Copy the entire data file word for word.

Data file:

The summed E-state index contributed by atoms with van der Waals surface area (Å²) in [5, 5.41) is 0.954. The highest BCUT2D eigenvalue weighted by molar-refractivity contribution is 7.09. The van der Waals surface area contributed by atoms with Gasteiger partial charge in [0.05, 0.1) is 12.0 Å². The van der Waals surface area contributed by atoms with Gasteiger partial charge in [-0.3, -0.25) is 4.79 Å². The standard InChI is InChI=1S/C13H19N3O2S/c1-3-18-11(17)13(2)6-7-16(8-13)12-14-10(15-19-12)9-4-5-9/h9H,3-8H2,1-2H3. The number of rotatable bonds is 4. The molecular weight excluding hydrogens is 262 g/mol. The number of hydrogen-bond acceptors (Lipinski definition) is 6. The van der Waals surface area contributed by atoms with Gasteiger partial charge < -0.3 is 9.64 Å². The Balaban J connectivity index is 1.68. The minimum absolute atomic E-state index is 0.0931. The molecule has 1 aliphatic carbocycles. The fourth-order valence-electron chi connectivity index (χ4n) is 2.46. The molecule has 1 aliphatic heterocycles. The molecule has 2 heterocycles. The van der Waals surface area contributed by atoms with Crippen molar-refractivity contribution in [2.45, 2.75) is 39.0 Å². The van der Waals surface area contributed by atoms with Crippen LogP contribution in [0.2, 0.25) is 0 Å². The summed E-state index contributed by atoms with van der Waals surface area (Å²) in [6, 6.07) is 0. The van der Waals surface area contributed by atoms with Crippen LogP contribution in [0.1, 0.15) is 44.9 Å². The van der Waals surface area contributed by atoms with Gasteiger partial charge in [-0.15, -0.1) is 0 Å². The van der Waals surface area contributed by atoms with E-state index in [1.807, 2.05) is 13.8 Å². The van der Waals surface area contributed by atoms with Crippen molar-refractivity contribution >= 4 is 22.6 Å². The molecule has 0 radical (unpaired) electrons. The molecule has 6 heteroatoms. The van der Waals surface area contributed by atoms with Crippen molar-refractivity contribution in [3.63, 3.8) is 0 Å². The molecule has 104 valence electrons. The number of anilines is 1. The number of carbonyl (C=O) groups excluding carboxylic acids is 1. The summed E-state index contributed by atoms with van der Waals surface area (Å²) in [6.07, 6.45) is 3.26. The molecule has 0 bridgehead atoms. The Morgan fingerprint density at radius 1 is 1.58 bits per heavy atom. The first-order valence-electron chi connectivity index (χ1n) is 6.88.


The summed E-state index contributed by atoms with van der Waals surface area (Å²) in [5, 5.41) is 0.954. The highest BCUT2D eigenvalue weighted by molar-refractivity contribution is 7.09. The van der Waals surface area contributed by atoms with Gasteiger partial charge in [0.05, 0.1) is 12.0 Å². The van der Waals surface area contributed by atoms with Gasteiger partial charge in [-0.3, -0.25) is 4.79 Å². The standard InChI is InChI=1S/C13H19N3O2S/c1-3-18-11(17)13(2)6-7-16(8-13)12-14-10(15-19-12)9-4-5-9/h9H,3-8H2,1-2H3. The number of rotatable bonds is 4. The molecular weight excluding hydrogens is 262 g/mol. The number of hydrogen-bond acceptors (Lipinski definition) is 6. The van der Waals surface area contributed by atoms with Gasteiger partial charge < -0.3 is 9.64 Å². The Balaban J connectivity index is 1.68. The minimum absolute atomic E-state index is 0.0931. The molecule has 1 aliphatic carbocycles. The fourth-order valence-electron chi connectivity index (χ4n) is 2.46. The molecule has 1 aliphatic heterocycles. The molecule has 2 heterocycles. The van der Waals surface area contributed by atoms with Crippen molar-refractivity contribution in [2.45, 2.75) is 39.0 Å². The van der Waals surface area contributed by atoms with Crippen LogP contribution in [0.2, 0.25) is 0 Å². The summed E-state index contributed by atoms with van der Waals surface area (Å²) in [6, 6.07) is 0. The van der Waals surface area contributed by atoms with Crippen LogP contribution in [0.1, 0.15) is 44.9 Å². The van der Waals surface area contributed by atoms with Gasteiger partial charge in [-0.15, -0.1) is 0 Å². The van der Waals surface area contributed by atoms with E-state index in [1.807, 2.05) is 13.8 Å². The van der Waals surface area contributed by atoms with Crippen molar-refractivity contribution >= 4 is 22.6 Å². The molecule has 0 radical (unpaired) electrons. The molecule has 6 heteroatoms. The van der Waals surface area contributed by atoms with Crippen molar-refractivity contribution in [3.63, 3.8) is 0 Å². The molecule has 104 valence electrons. The number of anilines is 1. The number of carbonyl (C=O) groups excluding carboxylic acids is 1. The summed E-state index contributed by atoms with van der Waals surface area (Å²) in [6.07, 6.45) is 3.26. The molecule has 0 bridgehead atoms. The Morgan fingerprint density at radius 1 is 1.58 bits per heavy atom. The first-order valence-electron chi connectivity index (χ1n) is 6.88.